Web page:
Corporations Go to New Lengths to Avoid Responsibility

An article this week in The New York Times highlights the extraordinary measures some companies will take to avoid responsibility for their own actions. According to the newspaper, “General Mills, the maker of cereals like Cheerios and Chex as well as brands like Bisquick and Betty Crocker, has quietly added language to its website” that strips consumers of their right to sue the company for actions as simple as downloading a coupon or ‘liking’ the company or its products on Facebook.

Even more extraordinary, the paper reports: “In language added on Tuesday after The New York Times contacted it about the changes, General Mills seemed to go even further, suggesting that buying its products would bind consumers to those terms.”
The website language requires disputes with the company to be settled through arbitration rather than in the courts. Arbitration clauses have been common in the financial industry for decades but have steadily crept into other areas of American life in recent years. Large companies prefer arbitration because, unlike a trial, it is not open to the public and because the process, while supposedly fair, tends to favor deep-pocketed businesses. Since a 2011 Supreme Court ruling upholding the use of arbitration clauses in cellphone contracts this legal device has spread rabidly through the corporate world.

The case against this move was well stated by Julia Duncan of the American Association for Justice, who told the Times: “It’s essentially trying to protect the company from all accountability, even when it lies, or say, an employee deliberately adds broken glass to a product.” In other words, it is a clause designed to protect the makers of unsafe products from responsibility for their own actions. The newspaper notes that General Mills “declined to make anyone available for an interview about the changes.” This is unfortunate. The Seventh Amendment to the US Constitution guarantees everyone a trial by jury, this is one of the most basic rights of our democracy. The ability of one citizen to take a multi-billion dollar corporation to task before a jury of his or her peers is essential to our way of life. Why General Mills believes that its corporate interests trump that right is harder to fathom.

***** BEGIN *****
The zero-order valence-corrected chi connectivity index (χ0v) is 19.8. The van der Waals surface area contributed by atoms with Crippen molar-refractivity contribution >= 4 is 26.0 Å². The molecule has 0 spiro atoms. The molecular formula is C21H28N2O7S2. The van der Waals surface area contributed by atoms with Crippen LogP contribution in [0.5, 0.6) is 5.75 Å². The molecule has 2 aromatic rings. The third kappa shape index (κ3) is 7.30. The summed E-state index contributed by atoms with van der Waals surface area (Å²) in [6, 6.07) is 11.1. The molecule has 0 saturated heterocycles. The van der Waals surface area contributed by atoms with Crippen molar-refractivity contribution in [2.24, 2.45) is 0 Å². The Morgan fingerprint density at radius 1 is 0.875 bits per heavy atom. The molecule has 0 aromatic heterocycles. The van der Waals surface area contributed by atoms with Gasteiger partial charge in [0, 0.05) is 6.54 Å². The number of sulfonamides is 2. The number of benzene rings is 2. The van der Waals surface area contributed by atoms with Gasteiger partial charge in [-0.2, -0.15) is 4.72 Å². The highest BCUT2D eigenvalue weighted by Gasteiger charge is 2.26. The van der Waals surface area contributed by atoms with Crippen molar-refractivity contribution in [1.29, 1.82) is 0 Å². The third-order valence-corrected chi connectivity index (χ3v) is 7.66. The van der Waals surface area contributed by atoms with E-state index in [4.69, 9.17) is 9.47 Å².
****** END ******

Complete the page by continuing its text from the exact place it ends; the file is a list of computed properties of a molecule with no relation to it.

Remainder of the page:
Regular readers will know that as an Oregon attorney one of my special concerns has long been helping consumers protect their rights, and ensuring that our courts serve their intended function. Justice is only served when ordinary Americans can get a fair hearing when they believe a large, rich corporation has wronged them. We all know that legal fine print is often designed to confuse ordinary readers, and no reasonable person would assume that he or she had given up a wide swathe of rights simply by ‘liking’ a brand on Facebook. The Times is to be commended for this week’s article. It is only through media exposure, and legal challenges, that this sort of corporate overreach can be challenged.

New York Times: When ‘Liking’ a Brand Online Voids the Right to Sue